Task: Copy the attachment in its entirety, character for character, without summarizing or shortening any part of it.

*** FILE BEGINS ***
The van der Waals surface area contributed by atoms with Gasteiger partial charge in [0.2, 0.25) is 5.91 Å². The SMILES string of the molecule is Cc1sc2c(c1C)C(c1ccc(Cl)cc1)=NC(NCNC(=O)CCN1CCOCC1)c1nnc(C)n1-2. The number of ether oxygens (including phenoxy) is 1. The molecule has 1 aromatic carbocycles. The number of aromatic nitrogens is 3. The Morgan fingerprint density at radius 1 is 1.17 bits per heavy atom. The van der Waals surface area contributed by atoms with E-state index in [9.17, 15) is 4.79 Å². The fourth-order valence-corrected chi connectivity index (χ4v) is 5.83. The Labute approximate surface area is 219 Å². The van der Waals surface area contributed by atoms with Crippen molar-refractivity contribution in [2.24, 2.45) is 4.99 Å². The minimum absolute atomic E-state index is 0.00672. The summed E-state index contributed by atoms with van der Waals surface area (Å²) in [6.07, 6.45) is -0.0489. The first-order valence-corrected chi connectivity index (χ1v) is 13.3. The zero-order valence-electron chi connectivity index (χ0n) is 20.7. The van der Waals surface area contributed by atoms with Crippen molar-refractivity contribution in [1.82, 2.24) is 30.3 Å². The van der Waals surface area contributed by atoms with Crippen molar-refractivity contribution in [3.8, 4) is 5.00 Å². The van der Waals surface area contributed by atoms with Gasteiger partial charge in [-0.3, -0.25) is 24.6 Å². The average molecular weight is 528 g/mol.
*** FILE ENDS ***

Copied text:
The van der Waals surface area contributed by atoms with Gasteiger partial charge in [0.2, 0.25) is 5.91 Å². The SMILES string of the molecule is Cc1sc2c(c1C)C(c1ccc(Cl)cc1)=NC(NCNC(=O)CCN1CCOCC1)c1nnc(C)n1-2. The number of ether oxygens (including phenoxy) is 1. The molecule has 1 aromatic carbocycles. The number of aromatic nitrogens is 3. The Morgan fingerprint density at radius 1 is 1.17 bits per heavy atom. The van der Waals surface area contributed by atoms with E-state index in [9.17, 15) is 4.79 Å². The fourth-order valence-corrected chi connectivity index (χ4v) is 5.83. The Labute approximate surface area is 219 Å². The van der Waals surface area contributed by atoms with Crippen molar-refractivity contribution in [2.24, 2.45) is 4.99 Å². The minimum absolute atomic E-state index is 0.00672. The summed E-state index contributed by atoms with van der Waals surface area (Å²) in [6.07, 6.45) is -0.0489. The first-order valence-corrected chi connectivity index (χ1v) is 13.3. The zero-order valence-electron chi connectivity index (χ0n) is 20.7. The van der Waals surface area contributed by atoms with Crippen molar-refractivity contribution in [1.82, 2.24) is 30.3 Å². The van der Waals surface area contributed by atoms with Crippen molar-refractivity contribution in [3.8, 4) is 5.00 Å². The van der Waals surface area contributed by atoms with Gasteiger partial charge in [-0.3, -0.25) is 24.6 Å². The average molecular weight is 528 g/mol.